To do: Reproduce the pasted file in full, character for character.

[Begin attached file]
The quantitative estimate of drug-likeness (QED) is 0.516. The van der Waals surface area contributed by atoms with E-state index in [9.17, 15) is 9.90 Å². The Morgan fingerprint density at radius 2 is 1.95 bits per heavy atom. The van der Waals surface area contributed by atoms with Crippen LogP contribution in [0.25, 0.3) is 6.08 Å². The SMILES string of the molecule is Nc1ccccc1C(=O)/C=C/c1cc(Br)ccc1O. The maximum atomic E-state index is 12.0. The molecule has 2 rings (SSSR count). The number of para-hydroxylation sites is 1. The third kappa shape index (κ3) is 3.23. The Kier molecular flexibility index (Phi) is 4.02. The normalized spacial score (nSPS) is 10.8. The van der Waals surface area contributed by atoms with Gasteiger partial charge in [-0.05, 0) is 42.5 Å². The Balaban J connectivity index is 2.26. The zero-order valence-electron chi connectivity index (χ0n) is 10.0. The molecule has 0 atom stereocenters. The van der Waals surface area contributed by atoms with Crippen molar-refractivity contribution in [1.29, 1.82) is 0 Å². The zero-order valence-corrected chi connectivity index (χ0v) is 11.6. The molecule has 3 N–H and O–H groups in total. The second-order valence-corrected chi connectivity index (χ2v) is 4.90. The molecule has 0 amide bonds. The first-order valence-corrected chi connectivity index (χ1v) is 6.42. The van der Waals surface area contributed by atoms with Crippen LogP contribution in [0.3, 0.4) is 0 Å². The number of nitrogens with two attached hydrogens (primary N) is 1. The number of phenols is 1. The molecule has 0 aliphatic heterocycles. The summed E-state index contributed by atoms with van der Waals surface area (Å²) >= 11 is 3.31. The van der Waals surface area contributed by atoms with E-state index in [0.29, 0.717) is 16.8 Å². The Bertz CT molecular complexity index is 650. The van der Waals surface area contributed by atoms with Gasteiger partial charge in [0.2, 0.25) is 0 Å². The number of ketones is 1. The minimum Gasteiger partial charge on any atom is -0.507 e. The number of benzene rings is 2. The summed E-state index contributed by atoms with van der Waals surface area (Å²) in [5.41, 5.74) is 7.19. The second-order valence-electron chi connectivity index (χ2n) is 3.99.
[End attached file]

The quantitative estimate of drug-likeness (QED) is 0.516. The van der Waals surface area contributed by atoms with E-state index in [9.17, 15) is 9.90 Å². The Morgan fingerprint density at radius 2 is 1.95 bits per heavy atom. The van der Waals surface area contributed by atoms with Crippen LogP contribution in [0.25, 0.3) is 6.08 Å². The SMILES string of the molecule is Nc1ccccc1C(=O)/C=C/c1cc(Br)ccc1O. The maximum atomic E-state index is 12.0. The molecule has 2 rings (SSSR count). The number of para-hydroxylation sites is 1. The third kappa shape index (κ3) is 3.23. The Kier molecular flexibility index (Phi) is 4.02. The normalized spacial score (nSPS) is 10.8. The van der Waals surface area contributed by atoms with Gasteiger partial charge in [-0.05, 0) is 42.5 Å². The Balaban J connectivity index is 2.26. The zero-order valence-electron chi connectivity index (χ0n) is 10.0. The molecule has 0 atom stereocenters. The van der Waals surface area contributed by atoms with Crippen molar-refractivity contribution in [1.29, 1.82) is 0 Å². The zero-order valence-corrected chi connectivity index (χ0v) is 11.6. The molecule has 3 N–H and O–H groups in total. The second-order valence-corrected chi connectivity index (χ2v) is 4.90. The molecule has 0 amide bonds. The first-order valence-corrected chi connectivity index (χ1v) is 6.42. The van der Waals surface area contributed by atoms with Crippen LogP contribution in [0.3, 0.4) is 0 Å². The number of nitrogens with two attached hydrogens (primary N) is 1. The number of phenols is 1. The molecule has 0 aliphatic heterocycles. The summed E-state index contributed by atoms with van der Waals surface area (Å²) >= 11 is 3.31. The van der Waals surface area contributed by atoms with E-state index in [0.29, 0.717) is 16.8 Å². The Bertz CT molecular complexity index is 650. The van der Waals surface area contributed by atoms with Gasteiger partial charge in [0.2, 0.25) is 0 Å². The number of ketones is 1. The minimum Gasteiger partial charge on any atom is -0.507 e. The number of benzene rings is 2. The summed E-state index contributed by atoms with van der Waals surface area (Å²) in [5.41, 5.74) is 7.19. The second-order valence-electron chi connectivity index (χ2n) is 3.99.